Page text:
Cohen addresses campus, prepares for ‘year of transition’

Interim President Howard Cohen addressed students and staff for the first time during his campus address on Sept. 3 in Rockwell Hall.

Dave DeLuca/The Record

Interim President Howard Cohen addressed students and staff for the first time during his campus address on Sept. 3 in Rockwell Hall.

Interim President Howard Cohen addressed campus for the first time Tuesday afternoon, laying out six issues Buffalo State will be dealing with this year.

Cohen began the address by introducing himself, and paying respects to former President Aaron Podolefsky, who passed away in August.

“This will be a year of transition for us,” Cohen said, “as we prepare the college for its next president.”

Among the issues facing the school, Cohen laid out six as the most important.

The new interim president also joked about Buffalo’s reputation with snow.

“You can’t intimidate me with tales of winter,” he said. “I grew up in Minnesota and lived in Green Bay for six years. I have come to understand that ‘Buffalo snow’ is a scare tactic used by the locals to keep this beautiful and interesting city from becoming too crowded.”

Cohen said the biggest issue is declining enrollment. Enrollment numbers have been down for the last two years, after peaking in the Fall 2011 semester. Growing enrollment is vital, he said.

“We must find ways to stem the decline and recapture the revenue that we lost along with our student enrollments,” Cohen said. “Our task this year is to bring revenue and expenses back into balance — and the most productive way to do that is by growing enrollment.”

Cohen said the school is taking “immediate steps” to tackle retention issues. The school will also look into better ways to recruit students to Buffalo State.

The second issue Cohen addressed is strategic planning. Citing President Barack Obama’s speech at the University at Buffalo in August, Cohen said Buffalo State needs to lay out the value it provides to students.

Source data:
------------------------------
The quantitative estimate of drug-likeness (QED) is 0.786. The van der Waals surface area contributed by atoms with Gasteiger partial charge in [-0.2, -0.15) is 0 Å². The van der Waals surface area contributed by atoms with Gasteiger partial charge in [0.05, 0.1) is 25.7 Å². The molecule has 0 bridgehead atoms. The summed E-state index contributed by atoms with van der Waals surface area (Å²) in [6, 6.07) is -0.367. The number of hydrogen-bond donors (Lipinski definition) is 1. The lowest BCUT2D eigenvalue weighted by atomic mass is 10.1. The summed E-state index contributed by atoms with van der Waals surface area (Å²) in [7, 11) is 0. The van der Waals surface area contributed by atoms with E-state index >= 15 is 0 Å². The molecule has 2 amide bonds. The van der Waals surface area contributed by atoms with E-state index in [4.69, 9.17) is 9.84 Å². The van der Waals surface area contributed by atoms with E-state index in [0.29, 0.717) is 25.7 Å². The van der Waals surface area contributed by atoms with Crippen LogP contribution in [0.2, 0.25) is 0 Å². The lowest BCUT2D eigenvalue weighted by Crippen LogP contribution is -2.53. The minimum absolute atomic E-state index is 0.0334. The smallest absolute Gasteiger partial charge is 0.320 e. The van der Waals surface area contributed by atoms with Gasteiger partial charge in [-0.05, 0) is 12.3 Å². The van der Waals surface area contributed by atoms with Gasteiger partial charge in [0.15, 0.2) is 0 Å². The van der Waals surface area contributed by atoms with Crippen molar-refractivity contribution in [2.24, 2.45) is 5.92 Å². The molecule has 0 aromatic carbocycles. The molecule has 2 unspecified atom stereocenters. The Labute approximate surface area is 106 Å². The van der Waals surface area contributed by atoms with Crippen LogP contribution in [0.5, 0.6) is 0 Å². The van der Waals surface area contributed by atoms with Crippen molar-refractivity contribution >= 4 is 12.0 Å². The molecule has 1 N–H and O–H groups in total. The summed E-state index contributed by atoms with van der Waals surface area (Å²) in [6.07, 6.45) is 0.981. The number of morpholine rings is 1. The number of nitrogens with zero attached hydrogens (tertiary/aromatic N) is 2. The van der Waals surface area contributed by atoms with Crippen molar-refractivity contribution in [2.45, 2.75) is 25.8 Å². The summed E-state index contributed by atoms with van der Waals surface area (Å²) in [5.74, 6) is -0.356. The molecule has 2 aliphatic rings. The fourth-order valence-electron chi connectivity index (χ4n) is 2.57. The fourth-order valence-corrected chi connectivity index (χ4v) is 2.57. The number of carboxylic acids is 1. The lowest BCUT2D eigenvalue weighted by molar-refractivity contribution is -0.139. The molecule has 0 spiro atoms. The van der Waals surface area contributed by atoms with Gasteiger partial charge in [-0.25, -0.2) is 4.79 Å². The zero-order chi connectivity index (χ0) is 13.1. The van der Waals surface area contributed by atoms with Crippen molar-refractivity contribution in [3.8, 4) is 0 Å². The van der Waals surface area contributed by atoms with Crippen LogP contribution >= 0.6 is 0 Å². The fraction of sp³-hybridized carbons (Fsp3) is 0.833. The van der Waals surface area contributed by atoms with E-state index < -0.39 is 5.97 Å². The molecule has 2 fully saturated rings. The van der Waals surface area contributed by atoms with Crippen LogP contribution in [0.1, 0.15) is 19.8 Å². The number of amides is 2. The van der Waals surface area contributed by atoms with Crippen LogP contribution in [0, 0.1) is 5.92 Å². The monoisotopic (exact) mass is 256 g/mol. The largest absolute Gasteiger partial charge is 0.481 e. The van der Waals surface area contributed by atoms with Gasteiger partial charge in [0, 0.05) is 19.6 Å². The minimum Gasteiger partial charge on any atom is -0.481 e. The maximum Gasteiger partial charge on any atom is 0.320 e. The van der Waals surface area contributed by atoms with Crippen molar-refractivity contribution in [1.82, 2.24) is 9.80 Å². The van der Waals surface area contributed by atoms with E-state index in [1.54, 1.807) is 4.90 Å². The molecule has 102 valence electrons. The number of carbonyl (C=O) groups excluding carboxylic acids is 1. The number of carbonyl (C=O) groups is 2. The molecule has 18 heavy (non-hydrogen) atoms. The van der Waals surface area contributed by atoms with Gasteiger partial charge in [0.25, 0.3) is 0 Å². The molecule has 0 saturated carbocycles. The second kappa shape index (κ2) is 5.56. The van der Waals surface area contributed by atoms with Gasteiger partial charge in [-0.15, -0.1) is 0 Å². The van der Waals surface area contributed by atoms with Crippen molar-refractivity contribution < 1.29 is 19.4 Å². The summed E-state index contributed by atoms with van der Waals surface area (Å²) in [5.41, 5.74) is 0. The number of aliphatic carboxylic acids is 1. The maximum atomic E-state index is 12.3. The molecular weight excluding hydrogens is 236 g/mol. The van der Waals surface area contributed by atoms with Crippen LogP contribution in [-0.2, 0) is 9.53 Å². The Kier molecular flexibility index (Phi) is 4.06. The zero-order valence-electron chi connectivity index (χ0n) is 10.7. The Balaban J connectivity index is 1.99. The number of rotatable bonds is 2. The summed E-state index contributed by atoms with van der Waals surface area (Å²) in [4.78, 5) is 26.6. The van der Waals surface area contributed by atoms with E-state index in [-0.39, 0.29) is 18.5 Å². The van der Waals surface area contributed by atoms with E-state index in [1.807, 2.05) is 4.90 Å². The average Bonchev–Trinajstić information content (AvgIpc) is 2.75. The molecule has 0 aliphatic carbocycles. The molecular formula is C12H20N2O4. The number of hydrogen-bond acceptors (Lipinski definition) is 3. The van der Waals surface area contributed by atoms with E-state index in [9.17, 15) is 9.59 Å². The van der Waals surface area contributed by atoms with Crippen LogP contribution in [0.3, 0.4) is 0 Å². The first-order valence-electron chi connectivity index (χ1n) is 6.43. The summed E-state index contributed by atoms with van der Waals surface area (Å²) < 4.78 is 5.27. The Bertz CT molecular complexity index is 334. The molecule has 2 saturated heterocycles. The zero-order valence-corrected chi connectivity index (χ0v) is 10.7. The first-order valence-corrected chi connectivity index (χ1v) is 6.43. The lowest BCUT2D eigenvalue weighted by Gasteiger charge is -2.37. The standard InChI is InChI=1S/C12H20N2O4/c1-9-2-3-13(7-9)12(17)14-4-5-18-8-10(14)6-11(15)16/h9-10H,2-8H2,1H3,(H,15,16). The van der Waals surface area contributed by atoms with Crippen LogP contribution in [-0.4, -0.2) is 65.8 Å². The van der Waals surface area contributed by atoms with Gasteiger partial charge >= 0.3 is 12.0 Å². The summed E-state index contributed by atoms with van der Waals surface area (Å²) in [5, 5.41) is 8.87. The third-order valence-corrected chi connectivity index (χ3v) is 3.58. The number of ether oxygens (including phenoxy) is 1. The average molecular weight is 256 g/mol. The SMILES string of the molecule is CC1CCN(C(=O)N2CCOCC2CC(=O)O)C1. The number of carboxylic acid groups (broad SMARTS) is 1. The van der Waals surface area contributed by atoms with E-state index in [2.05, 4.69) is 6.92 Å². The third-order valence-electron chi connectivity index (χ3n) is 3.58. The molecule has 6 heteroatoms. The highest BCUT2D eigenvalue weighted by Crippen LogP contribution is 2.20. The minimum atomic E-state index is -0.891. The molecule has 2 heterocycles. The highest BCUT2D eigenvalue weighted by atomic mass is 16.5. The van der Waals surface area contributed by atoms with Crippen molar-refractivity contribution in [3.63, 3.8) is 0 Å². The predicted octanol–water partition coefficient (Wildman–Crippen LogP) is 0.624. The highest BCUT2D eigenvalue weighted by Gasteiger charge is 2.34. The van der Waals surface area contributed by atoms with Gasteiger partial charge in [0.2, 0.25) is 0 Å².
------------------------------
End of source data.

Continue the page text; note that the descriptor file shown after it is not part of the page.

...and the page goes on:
“SUNY tuition is very affordable and, at Buffalo State, student debt at graduation is well below the national average,” he said. “However, our challenge is to clarify our strategic position in relation to the other choices of potential students and supporters. We need to identify the value we offer and work to make it a reality that is well understood.”

Cohen also addressed budgeting, institutional sustainability and the southwest corner of campus.

“The southwest quadrant of the campus is a natural second front door for Buffalo State,” he said. “The campus has a variety of needs and opportunities that could be situated there: additional student housing, an alumni and visitor center, additional parking, and community partnership spaces — to name the most obvious.”

The interim president also discussed economic development and Buffalo State’s role in Start-Up NY. Start-Up NY is an initiative by Gov. Cuomo meant to increase entrepreneurialism and job creation through tax-free communities set up by SUNY and CUNY schools and independent colleges and universities.

“This economic revitalization initiative is designed to foster entrepreneurialism and job creation on a large scale in association with public higher education through tax-free communities across the state, and specifically in our region,” he said. “SUNY, along with other college communities, will serve as the framework for the Start-Up NY program that is designed to attract companies to bring their ventures to Upstate New York by offering new businesses the opportunity to operate tax-free while partnering with world-class SUNY campuses, like Buffalo State.”

Cohen also addressed some of the successes Buffalo State has had in the last year, including the 10-year reaccreditation by the Middle States Commission on Higher Education, the opening of several new and updated campus facilities and the Transforming Lives campaign, which has raised $16.5 million of its $20 million goal.

With more than 1,760 students participating in service learning classes in 2012-13, Cohen also touted Buffalo State’s commitment to the surrounding community.

“As I meet members of our community, it is clear that Buffalo State’s impact extends well beyond our campus,” he said. “Clearly, Buffalo State recognizes its obligation to the larger community and so we remain committed to building even stronger civic and community engagement. This is also demonstrated by our generous faculty and staff who provide service in countless ways in our surrounding communities, making each of them an integral part of the vibrancy of this area.”

Michael Canfield can be reached by email at [email protected].